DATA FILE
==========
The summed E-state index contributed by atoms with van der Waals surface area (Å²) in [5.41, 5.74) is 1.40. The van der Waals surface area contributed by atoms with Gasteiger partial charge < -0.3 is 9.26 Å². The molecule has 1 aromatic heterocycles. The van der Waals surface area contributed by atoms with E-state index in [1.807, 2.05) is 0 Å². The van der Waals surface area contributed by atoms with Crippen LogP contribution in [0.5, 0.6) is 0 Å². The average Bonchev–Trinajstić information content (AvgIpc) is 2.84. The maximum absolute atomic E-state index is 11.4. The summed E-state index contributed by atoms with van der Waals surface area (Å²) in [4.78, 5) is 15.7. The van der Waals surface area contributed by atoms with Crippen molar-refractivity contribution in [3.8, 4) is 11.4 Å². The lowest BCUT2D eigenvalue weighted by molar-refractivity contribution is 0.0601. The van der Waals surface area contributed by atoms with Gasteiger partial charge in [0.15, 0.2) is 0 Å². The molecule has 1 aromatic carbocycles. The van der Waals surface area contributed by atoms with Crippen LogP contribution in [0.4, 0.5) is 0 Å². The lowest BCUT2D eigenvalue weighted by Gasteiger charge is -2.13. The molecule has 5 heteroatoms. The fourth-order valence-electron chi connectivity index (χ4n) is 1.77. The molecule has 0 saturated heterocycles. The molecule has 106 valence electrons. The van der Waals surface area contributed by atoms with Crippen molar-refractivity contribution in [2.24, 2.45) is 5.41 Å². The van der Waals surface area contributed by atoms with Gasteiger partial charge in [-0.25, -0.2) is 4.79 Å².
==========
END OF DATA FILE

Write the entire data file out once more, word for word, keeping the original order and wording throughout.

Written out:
The summed E-state index contributed by atoms with van der Waals surface area (Å²) in [5.41, 5.74) is 1.40. The van der Waals surface area contributed by atoms with Gasteiger partial charge < -0.3 is 9.26 Å². The molecule has 1 aromatic heterocycles. The van der Waals surface area contributed by atoms with E-state index in [1.807, 2.05) is 0 Å². The van der Waals surface area contributed by atoms with Crippen LogP contribution in [0.5, 0.6) is 0 Å². The average Bonchev–Trinajstić information content (AvgIpc) is 2.84. The maximum absolute atomic E-state index is 11.4. The summed E-state index contributed by atoms with van der Waals surface area (Å²) in [4.78, 5) is 15.7. The van der Waals surface area contributed by atoms with Crippen molar-refractivity contribution in [3.8, 4) is 11.4 Å². The lowest BCUT2D eigenvalue weighted by molar-refractivity contribution is 0.0601. The van der Waals surface area contributed by atoms with Gasteiger partial charge in [0.15, 0.2) is 0 Å². The molecule has 1 aromatic carbocycles. The van der Waals surface area contributed by atoms with Crippen LogP contribution in [0.4, 0.5) is 0 Å². The lowest BCUT2D eigenvalue weighted by Gasteiger charge is -2.13. The molecule has 5 heteroatoms. The fourth-order valence-electron chi connectivity index (χ4n) is 1.77. The molecule has 0 saturated heterocycles. The molecule has 106 valence electrons. The van der Waals surface area contributed by atoms with Crippen molar-refractivity contribution in [2.24, 2.45) is 5.41 Å². The van der Waals surface area contributed by atoms with Gasteiger partial charge in [-0.25, -0.2) is 4.79 Å².